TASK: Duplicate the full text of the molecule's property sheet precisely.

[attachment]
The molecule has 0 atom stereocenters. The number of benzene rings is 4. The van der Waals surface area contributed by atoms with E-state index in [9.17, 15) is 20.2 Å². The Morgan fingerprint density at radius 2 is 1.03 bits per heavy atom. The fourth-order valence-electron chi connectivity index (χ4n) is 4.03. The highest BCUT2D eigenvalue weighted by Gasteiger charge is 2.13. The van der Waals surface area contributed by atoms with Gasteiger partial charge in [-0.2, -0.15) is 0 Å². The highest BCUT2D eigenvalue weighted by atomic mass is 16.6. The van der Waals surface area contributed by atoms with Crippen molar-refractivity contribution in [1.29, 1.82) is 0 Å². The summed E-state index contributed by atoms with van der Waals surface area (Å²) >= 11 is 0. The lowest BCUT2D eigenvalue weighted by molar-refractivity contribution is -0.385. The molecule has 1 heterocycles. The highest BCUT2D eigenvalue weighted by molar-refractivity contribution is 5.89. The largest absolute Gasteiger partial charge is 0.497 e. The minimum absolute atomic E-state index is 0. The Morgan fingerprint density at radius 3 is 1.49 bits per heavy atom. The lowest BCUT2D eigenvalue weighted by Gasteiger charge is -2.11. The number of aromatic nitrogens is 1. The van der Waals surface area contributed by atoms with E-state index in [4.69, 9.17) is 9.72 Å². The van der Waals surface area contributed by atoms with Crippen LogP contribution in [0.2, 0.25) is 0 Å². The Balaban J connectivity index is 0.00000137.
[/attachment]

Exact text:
The molecule has 0 atom stereocenters. The number of benzene rings is 4. The van der Waals surface area contributed by atoms with E-state index in [9.17, 15) is 20.2 Å². The Morgan fingerprint density at radius 2 is 1.03 bits per heavy atom. The fourth-order valence-electron chi connectivity index (χ4n) is 4.03. The highest BCUT2D eigenvalue weighted by Gasteiger charge is 2.13. The van der Waals surface area contributed by atoms with Gasteiger partial charge in [-0.2, -0.15) is 0 Å². The highest BCUT2D eigenvalue weighted by atomic mass is 16.6. The van der Waals surface area contributed by atoms with Crippen molar-refractivity contribution in [1.29, 1.82) is 0 Å². The summed E-state index contributed by atoms with van der Waals surface area (Å²) >= 11 is 0. The lowest BCUT2D eigenvalue weighted by molar-refractivity contribution is -0.385. The molecule has 1 heterocycles. The highest BCUT2D eigenvalue weighted by molar-refractivity contribution is 5.89. The largest absolute Gasteiger partial charge is 0.497 e. The minimum absolute atomic E-state index is 0. The Morgan fingerprint density at radius 3 is 1.49 bits per heavy atom. The lowest BCUT2D eigenvalue weighted by Gasteiger charge is -2.11. The number of aromatic nitrogens is 1. The van der Waals surface area contributed by atoms with E-state index in [4.69, 9.17) is 9.72 Å². The van der Waals surface area contributed by atoms with Crippen LogP contribution in [0.2, 0.25) is 0 Å². The Balaban J connectivity index is 0.00000137.